Training the SOM
4.1 The Training Set
Before data may be analysed using RescueNet, a Self-Organizing Map
must be trained using whatever sequence data the user deems appropriate.
Option 2 from the main menu will begin the training process. The
user will firstly be prompted for the training set filename. Only
FASTA format sequence data or RSCU value files are acceptable input.
Any incorrect filenames, or incorrectly formatted data will cause
the program to exit.
There is no limit to the amount of sequences that
can be part of the training set, but obviously the larger the training
set, the longer that training will take. The actual choice of training
set is very dependant on the application for which RescueNet is
being used. For example, a user may wish to train the SOM using
only ORFs which are over a certain length. On the other hand, a
user wishing to explore codon usage trends in an annotated genome
may wish only to include genes of known function, as opposed to
hypothetical genes. In order to go some way to facilitate this choice,
the user is asked to choose between using;
0) All genes in the file
1) Only genes of known function (i.e. those without the words ‘putative’
or ‘hypothetical’ in their annotation)
2) Known function & putative genes (i.e. those without the word
‘hypothetical’ in their annotation)
3) All genes greater than a certain length in triplets
Note that options 1 & 2 depend on having an annotated dataset.
Note also that option 3 will not find ORFs in a contiguous genome
sequence. In this case, a dataset of ORFs may first be generated
using NCBI’s ORF Finder (14) or a similar program.
Finally, a user may manually construct a training
set using whatever sequences they wish (e.g. mixing sequences from
different genomes together, or only training the SOM on genes of
specific function), as long as all sequences are in the same file.
See the Sections 7 &
8 examples for more on training sets.
4.2 SOM lattice size
RescueNet uses a square output lattice topology. During training,
the user will be prompted for the length of one side of the lattice.
Increasing the size will increase training time, so the user should
be careful in the choice of lattice size. This choice will be governed
by many influences, such as the problem being tackled, time constraints,
and the size of the training set.
For example, if RescueNet is being used as a visualisation
tool for codon usage trends, the user may be tempted to choose a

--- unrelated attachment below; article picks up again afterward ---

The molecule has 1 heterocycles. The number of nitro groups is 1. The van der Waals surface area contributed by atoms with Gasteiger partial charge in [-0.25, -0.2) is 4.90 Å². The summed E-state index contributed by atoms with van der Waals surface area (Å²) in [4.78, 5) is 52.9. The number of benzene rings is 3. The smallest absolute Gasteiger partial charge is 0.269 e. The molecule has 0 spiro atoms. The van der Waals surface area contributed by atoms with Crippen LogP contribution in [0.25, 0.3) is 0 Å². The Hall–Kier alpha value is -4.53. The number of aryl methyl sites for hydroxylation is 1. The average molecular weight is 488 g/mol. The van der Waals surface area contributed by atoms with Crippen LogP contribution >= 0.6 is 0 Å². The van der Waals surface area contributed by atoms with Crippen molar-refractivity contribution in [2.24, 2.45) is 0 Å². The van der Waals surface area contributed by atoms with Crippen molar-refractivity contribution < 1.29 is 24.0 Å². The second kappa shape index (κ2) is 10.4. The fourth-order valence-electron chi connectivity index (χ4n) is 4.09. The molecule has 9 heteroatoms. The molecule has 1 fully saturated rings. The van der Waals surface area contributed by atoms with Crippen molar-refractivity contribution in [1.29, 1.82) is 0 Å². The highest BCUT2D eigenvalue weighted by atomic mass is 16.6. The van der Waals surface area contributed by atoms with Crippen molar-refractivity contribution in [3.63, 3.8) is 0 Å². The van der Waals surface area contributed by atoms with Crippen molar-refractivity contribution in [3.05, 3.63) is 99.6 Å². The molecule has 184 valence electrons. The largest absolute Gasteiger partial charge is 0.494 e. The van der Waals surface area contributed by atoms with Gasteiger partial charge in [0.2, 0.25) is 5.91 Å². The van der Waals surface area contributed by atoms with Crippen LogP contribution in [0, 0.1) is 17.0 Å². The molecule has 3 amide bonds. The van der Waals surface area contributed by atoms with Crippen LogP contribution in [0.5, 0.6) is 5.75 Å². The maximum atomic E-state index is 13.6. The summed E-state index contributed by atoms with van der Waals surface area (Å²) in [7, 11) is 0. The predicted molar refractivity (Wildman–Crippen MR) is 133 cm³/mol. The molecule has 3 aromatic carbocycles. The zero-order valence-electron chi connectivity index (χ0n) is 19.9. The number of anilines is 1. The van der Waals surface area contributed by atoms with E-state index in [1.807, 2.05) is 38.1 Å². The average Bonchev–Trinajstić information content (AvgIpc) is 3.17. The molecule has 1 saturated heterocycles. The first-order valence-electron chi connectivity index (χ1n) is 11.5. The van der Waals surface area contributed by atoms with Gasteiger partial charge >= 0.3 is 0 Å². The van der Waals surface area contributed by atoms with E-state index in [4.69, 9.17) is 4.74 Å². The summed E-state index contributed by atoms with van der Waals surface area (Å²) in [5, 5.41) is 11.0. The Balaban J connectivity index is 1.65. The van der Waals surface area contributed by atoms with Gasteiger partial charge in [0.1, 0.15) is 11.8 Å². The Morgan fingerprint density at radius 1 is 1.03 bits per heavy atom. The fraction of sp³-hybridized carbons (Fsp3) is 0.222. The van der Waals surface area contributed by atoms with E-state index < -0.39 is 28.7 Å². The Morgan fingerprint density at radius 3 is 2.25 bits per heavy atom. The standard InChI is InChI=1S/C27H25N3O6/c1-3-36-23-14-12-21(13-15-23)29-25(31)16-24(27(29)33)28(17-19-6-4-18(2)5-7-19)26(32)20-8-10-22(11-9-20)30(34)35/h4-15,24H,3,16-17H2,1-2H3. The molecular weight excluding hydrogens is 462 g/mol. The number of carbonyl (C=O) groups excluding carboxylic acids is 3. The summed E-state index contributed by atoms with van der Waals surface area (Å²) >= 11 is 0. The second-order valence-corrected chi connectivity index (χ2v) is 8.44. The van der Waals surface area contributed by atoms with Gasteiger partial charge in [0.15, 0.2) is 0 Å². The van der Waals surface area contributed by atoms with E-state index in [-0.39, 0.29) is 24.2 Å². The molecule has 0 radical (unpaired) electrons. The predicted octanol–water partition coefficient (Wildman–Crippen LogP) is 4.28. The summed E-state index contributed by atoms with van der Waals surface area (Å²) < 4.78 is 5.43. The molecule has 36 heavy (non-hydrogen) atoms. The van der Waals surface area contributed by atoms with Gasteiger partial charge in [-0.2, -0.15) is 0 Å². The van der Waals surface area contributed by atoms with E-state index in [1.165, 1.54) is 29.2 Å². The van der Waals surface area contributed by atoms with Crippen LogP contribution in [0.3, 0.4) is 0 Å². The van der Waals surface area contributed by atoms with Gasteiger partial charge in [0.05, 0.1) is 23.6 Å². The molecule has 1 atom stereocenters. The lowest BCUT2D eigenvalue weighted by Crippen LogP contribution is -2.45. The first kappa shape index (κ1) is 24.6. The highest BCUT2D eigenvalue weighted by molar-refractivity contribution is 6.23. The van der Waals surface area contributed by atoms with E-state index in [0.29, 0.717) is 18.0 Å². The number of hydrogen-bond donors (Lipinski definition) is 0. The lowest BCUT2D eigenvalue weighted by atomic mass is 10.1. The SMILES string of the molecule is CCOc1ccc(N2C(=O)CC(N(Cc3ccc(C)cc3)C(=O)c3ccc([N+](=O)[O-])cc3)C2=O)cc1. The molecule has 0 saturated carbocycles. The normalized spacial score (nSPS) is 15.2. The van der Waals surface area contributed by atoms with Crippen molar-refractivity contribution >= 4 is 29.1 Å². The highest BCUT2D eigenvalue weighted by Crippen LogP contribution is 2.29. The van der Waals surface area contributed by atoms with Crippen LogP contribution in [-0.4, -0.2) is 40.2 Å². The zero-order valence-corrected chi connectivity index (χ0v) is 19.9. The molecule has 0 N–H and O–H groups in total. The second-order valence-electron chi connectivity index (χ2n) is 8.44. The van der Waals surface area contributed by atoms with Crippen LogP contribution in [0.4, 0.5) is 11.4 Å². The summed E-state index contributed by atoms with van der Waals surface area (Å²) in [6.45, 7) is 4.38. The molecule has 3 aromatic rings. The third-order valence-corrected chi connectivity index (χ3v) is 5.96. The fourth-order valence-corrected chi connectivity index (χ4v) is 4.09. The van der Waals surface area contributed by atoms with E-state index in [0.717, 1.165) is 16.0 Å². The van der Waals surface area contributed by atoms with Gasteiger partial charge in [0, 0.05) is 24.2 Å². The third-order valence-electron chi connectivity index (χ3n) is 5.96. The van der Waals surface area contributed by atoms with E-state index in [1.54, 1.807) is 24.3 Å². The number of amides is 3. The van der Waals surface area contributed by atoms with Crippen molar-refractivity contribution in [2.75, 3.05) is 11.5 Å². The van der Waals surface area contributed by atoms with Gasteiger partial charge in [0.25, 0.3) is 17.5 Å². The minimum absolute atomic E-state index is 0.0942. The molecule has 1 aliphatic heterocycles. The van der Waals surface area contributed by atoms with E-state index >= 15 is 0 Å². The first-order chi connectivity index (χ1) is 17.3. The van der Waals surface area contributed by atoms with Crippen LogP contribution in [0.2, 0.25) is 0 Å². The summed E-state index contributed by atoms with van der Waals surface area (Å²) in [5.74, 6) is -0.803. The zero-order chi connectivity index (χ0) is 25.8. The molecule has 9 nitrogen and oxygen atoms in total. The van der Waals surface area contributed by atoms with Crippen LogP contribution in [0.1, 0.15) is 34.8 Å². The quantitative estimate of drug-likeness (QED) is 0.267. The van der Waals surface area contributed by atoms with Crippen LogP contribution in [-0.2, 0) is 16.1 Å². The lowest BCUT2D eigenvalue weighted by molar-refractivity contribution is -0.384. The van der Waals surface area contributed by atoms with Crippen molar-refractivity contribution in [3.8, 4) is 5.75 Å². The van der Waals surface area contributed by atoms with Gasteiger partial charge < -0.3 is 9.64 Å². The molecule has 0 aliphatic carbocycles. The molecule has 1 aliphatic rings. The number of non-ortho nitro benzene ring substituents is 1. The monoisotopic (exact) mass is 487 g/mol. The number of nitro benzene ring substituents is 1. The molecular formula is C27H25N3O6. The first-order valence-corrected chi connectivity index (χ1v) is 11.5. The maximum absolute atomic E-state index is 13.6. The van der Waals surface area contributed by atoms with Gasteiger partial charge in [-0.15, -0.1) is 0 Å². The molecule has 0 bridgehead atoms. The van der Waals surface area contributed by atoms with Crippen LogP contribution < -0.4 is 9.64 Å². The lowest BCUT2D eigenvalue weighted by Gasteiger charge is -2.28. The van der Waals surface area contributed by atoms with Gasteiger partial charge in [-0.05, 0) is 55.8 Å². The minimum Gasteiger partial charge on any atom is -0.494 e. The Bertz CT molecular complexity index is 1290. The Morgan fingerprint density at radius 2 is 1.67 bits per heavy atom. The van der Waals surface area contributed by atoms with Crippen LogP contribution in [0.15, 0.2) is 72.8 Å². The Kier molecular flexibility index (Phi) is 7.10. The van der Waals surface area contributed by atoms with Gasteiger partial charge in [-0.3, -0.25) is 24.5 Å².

large sized lattice to give increased resolution. However, the user
should be aware that a larger SOM that took longer to train will
not necessarily lead to more accurate results. Too small a lattice
may miss some weak trends in codon usage, but too large a lattice
may lead to an over-specialised SOM (which loses the ability to
generalise about similar patterns in the data analysis phase). As
a very rough estimate, I suggest that the total size of the lattice
should be approximately the number of genes in the training set
divided by 10 (and one side of the lattice should be the rounded
off square root of this). The user is encouraged to experiment as
much as possible with lattice size.
4.3 The Number of Epochs
This is essentially the measure of how long the SOM should be trained
for. This value is also one with which to experiment. Note, however,
that a very short training time will lead to a SOM that will be
inaccurate, and will not recognise subtle patterns, while a very
long training time will also lead to an over-specialised SOM that
may also be inaccurate. A value of between 500 and 3000 is recommended
for most codon usage analysis applications, but the user may want
to choose a lower number if SOM training time is becoming a bottleneck
in an annotation process. Training of the SOM begins after the number
of epochs are entered.
4.4 Saving the SOM
Once training is complete, the SOM is automatically saved into a
file with a default name beginning with the word “savedNet”.
This file may be renamed and used at a later date for data analysis
(see Section 5).
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